How the 2017 NHL Draft Built This Year’s Blues Team and the Next 5 Years

A lot of the media is going to tell you that this year’s Blues team was built in the first week of NHL Free Agency last summer. That period was definitely a big deal: In the space of roughly two weeks, the Blues signed Tyler Bozak, former Blue David Perron, and St. Louis native Pat Maroon. They also made a blockbuster trade for Ryan O’Reilly, trading Patrik Berglund, Vladimir Sobotka, Tage Thompson and draft picks.

What you won’t hear much about is the 2017 NHL Draft, a draft that was just as important to the current team’s success and possibly more.

Going into the Draft

Going into the 2017 NHL Entry Draft, the Blues had 2 first round picks. First, the 20th overall pick belonged to the Blues. The other was the 27th pick, which St. Louis acquired from Washington in the Kevin Shattenkirk trade.

The Blues had a lot of needs, trying to recover from the exits of former captain David Backes and Troy Brouwer. The trade of defenseman Kevin Shattenkirk also left a massive hole on the top defensive pair, and a trade of underperforming prospect Ty Rattie left the Blues a little light on offensive depth.

Finally, the goaltending tandem of Carter Hutton and Jake Allen wasn’t exactly performing up to snuff, and Phoenix Copley, who many thought was a possible future starter, was now gone as part of the Shattenkirk trade.

With few prospects standing out in the Chicago Wolves roster and the current roster starting to bleed players, the St. Louis Blues looked to be in a tight spot following their best playoff runs in recent history.

The Strategy

All of that led most people, myself included, to believe the Blues would hold onto those two picks and try and rebuild the farm system. There were also those that were expecting the Blues to maybe try and trade up to acquire one of the many top end prospects that were available in that draft, including Elias Pettersson, one of the finalists for this year’s Calder trophy.

The Blues elected not to trade up, but that didn’t mean they didn’t make a move. The Blues would end up making two moves. Two major moves, and in the end, they would come out of the first round of that draft with 4 new players, 3 of which have become instrumental to this year’s Blues team.

The Trades – Lehtera & Picks for Schenn

Vladimir Tarasenko (91) is congratulated by teammate Jori Lehtera (12) after scoring a goal during the 2014 season. Billy Hurst-USA TODAY Sports photo

The first trade of the night was a huge one for the Blues. They sent the 27th overall pick, a 1st round pick in the 2018 draft, and Jori Lehtera to the Philadelphia Flyers. In return for that, the Blues got one player, Brayden Schenn.

This trade, simply put, was a big win for the Blues. Lehtera was already on a downturn for the Blues after posting solid seasons in ’14-’15 and ’15-’16, but he more or less fell apart in ’16-’17. He declined in literally every statistical category and couldn’t manage to keep up with his good buddy, Tarasenko, whom he had been centering for the previous years.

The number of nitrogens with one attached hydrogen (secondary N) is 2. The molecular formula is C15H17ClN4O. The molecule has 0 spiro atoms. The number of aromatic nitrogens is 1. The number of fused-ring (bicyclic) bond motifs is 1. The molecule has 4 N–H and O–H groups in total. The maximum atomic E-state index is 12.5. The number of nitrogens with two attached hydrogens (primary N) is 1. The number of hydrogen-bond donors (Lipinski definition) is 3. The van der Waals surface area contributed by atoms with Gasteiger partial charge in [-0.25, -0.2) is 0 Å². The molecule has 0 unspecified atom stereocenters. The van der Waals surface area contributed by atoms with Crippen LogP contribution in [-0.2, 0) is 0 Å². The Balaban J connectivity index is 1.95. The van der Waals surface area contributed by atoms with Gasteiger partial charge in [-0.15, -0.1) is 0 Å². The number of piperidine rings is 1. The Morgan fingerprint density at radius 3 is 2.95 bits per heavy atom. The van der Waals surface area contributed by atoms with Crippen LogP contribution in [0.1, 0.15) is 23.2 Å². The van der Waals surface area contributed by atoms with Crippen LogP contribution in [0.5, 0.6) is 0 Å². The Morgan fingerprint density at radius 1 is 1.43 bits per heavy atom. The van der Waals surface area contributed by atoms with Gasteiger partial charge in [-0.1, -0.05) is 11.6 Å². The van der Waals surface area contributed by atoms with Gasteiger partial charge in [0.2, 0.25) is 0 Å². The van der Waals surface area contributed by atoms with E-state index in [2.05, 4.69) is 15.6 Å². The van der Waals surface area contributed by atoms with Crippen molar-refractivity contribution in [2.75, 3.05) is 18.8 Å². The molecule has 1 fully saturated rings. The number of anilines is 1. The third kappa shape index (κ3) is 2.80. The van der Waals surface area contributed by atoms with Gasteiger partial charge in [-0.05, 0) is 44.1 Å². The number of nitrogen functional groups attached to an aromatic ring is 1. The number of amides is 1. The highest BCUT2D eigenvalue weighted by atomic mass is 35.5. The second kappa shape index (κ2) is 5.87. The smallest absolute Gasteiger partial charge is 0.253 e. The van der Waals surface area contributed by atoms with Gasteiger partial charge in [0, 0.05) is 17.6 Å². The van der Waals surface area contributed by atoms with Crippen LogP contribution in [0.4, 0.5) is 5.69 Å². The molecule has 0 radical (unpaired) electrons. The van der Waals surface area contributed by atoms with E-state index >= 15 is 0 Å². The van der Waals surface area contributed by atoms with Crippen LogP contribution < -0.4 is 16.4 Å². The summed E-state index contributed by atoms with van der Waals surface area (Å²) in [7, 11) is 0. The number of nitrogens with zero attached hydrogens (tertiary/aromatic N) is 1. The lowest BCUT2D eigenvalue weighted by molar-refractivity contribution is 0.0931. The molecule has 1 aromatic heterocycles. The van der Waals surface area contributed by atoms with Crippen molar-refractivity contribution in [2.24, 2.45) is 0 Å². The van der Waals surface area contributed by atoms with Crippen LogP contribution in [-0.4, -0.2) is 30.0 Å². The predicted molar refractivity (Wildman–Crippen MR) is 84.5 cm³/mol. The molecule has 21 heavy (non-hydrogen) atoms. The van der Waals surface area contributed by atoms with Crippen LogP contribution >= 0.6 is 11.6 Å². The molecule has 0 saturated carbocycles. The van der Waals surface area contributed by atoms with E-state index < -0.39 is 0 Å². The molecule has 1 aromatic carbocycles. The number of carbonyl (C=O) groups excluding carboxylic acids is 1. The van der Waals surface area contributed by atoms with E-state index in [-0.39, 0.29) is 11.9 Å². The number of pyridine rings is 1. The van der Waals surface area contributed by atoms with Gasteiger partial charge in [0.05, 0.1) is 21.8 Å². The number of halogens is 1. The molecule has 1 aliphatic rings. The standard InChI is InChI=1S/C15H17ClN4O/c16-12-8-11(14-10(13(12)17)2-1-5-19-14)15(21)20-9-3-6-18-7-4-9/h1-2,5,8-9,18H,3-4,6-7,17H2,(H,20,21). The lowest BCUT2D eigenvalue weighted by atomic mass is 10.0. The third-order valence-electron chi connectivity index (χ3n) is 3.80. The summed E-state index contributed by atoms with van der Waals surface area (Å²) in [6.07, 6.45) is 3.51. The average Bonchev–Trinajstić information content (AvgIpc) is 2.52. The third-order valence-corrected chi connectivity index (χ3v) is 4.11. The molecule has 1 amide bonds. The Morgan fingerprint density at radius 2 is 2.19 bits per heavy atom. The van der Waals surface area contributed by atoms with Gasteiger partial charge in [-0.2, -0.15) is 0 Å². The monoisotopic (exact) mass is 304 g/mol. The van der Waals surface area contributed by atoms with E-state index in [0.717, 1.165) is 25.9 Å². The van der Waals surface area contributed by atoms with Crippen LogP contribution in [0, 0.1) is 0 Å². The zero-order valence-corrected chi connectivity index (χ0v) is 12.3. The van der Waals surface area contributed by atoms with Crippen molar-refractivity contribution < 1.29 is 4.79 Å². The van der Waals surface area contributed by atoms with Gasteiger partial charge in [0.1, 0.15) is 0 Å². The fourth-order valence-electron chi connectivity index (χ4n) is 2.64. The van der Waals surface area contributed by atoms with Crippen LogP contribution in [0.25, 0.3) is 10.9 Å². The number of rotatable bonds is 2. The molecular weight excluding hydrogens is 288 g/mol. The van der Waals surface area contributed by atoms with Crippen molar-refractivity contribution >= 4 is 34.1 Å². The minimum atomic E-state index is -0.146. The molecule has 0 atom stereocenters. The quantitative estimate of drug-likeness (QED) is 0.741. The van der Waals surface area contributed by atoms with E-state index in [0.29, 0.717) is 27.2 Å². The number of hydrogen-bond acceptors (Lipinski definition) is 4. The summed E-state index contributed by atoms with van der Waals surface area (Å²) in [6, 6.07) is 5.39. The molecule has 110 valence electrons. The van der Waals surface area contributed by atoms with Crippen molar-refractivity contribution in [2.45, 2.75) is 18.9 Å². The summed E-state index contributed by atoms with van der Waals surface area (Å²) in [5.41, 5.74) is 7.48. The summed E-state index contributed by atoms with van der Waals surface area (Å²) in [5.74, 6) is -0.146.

Those stats continued to drop in his two years in Philly culminating with his arrest, charge, and conviction for Cocaine possession in Finland. That landed him a four-month suspended prison sentence in Finland and a lengthy NHL suspension to boot.

Other Parts

The other two parts of that trade for Philly turned into Morgan Frost and Joel Farabee.

Frost has had a few great seasons in the OHL juniors in Canada. He looks like he could be good, but he has yet to show he can excel at the professional level.

Farabee has similarly had some success first in the USHL and then at Boston College, but again, has yet to break into the professional game. Where those two will end up is still anybody’s guess. They may both be great NHL players at some point, but right now they are just prospects with question marks.

The Blues Win This Trade

Brayden Schenn has had career highs since joining the Blues in the 2017 trade.

In exchange for a cocaine dealer and two question marks, the Blues received Brayden Schenn. Schenn made an immediate impact on the Blues by posting a career-high in essentially everything (GP, goals, Assists, Points, +/-, faceoff wins, faceoff %).

He also established himself as a legitimate NHL center, something he hadn’t been given the chance to do in Philly. This year he hasn’t been as good, missing a few games due to injury, and had a weak early season.

However, Schenn was instrumental in the late-season surge that saw the Blues into the playoffs, scoring 27 of his 54 pts in February, March, and April, despite missing games due to injury. He did that as the LW for O’Reilly and Tarasenko and then showed that he could still play center by jumping down to Center with Schwartz for the 3rd period of game 5 and all of game 6 in the first round against Winnipeg. That line essentially won both of those games offensively.